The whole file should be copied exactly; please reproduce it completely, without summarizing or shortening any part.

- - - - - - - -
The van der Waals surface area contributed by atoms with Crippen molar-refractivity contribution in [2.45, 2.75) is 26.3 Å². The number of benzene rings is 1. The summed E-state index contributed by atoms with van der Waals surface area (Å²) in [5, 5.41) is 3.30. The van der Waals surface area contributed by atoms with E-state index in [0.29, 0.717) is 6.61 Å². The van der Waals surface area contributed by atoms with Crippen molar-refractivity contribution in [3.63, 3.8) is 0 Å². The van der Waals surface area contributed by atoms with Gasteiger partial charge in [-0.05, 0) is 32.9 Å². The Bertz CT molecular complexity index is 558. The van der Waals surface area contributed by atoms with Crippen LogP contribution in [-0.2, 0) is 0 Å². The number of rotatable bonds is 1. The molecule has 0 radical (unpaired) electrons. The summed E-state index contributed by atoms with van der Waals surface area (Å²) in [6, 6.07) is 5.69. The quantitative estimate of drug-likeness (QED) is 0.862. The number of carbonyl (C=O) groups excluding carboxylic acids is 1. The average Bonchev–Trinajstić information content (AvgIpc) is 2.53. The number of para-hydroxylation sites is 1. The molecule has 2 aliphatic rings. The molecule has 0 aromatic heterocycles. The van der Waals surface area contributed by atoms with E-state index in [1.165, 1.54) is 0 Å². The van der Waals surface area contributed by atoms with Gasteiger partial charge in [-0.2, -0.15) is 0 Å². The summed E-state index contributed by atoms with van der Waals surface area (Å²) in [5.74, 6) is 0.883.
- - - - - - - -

The van der Waals surface area contributed by atoms with Crippen molar-refractivity contribution in [2.45, 2.75) is 26.3 Å². The number of benzene rings is 1. The summed E-state index contributed by atoms with van der Waals surface area (Å²) in [5, 5.41) is 3.30. The van der Waals surface area contributed by atoms with E-state index in [0.29, 0.717) is 6.61 Å². The van der Waals surface area contributed by atoms with Crippen molar-refractivity contribution in [3.63, 3.8) is 0 Å². The van der Waals surface area contributed by atoms with Gasteiger partial charge in [-0.05, 0) is 32.9 Å². The Bertz CT molecular complexity index is 558. The van der Waals surface area contributed by atoms with Crippen LogP contribution in [-0.2, 0) is 0 Å². The number of rotatable bonds is 1. The molecule has 0 radical (unpaired) electrons. The summed E-state index contributed by atoms with van der Waals surface area (Å²) in [6, 6.07) is 5.69. The quantitative estimate of drug-likeness (QED) is 0.862. The number of carbonyl (C=O) groups excluding carboxylic acids is 1. The average Bonchev–Trinajstić information content (AvgIpc) is 2.53. The number of para-hydroxylation sites is 1. The molecule has 2 aliphatic rings. The molecule has 0 aromatic heterocycles. The van der Waals surface area contributed by atoms with E-state index in [1.165, 1.54) is 0 Å². The van der Waals surface area contributed by atoms with Gasteiger partial charge in [-0.2, -0.15) is 0 Å². The summed E-state index contributed by atoms with van der Waals surface area (Å²) in [5.74, 6) is 0.883.